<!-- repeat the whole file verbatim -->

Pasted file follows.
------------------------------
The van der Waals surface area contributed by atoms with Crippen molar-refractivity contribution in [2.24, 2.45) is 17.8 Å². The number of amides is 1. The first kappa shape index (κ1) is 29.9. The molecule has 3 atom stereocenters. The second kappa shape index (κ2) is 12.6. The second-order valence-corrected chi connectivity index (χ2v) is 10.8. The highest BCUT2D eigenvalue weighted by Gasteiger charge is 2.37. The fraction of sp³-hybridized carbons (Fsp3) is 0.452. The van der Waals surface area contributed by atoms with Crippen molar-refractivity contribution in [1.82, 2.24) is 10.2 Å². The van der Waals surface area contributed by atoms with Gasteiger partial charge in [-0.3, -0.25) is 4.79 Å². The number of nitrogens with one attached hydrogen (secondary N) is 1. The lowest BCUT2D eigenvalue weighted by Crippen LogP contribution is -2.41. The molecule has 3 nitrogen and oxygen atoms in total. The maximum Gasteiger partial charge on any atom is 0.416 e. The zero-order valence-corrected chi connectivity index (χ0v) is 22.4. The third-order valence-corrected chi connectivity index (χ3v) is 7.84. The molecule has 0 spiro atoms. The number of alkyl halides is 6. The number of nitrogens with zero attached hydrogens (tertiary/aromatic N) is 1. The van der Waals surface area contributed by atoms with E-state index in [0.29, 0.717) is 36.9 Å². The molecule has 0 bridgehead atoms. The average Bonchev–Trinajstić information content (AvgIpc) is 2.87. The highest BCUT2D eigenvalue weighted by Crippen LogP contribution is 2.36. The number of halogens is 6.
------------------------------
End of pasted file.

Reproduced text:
The van der Waals surface area contributed by atoms with Crippen molar-refractivity contribution in [2.24, 2.45) is 17.8 Å². The number of amides is 1. The first kappa shape index (κ1) is 29.9. The molecule has 3 atom stereocenters. The second kappa shape index (κ2) is 12.6. The second-order valence-corrected chi connectivity index (χ2v) is 10.8. The highest BCUT2D eigenvalue weighted by Gasteiger charge is 2.37. The fraction of sp³-hybridized carbons (Fsp3) is 0.452. The van der Waals surface area contributed by atoms with Crippen molar-refractivity contribution in [1.82, 2.24) is 10.2 Å². The van der Waals surface area contributed by atoms with Gasteiger partial charge in [-0.3, -0.25) is 4.79 Å². The number of nitrogens with one attached hydrogen (secondary N) is 1. The lowest BCUT2D eigenvalue weighted by Crippen LogP contribution is -2.41. The molecule has 3 nitrogen and oxygen atoms in total. The maximum Gasteiger partial charge on any atom is 0.416 e. The zero-order valence-corrected chi connectivity index (χ0v) is 22.4. The third-order valence-corrected chi connectivity index (χ3v) is 7.84. The molecule has 0 spiro atoms. The number of alkyl halides is 6. The number of nitrogens with zero attached hydrogens (tertiary/aromatic N) is 1. The van der Waals surface area contributed by atoms with E-state index in [0.29, 0.717) is 36.9 Å². The molecule has 0 bridgehead atoms. The average Bonchev–Trinajstić information content (AvgIpc) is 2.87. The highest BCUT2D eigenvalue weighted by Crippen LogP contribution is 2.36. The number of halogens is 6.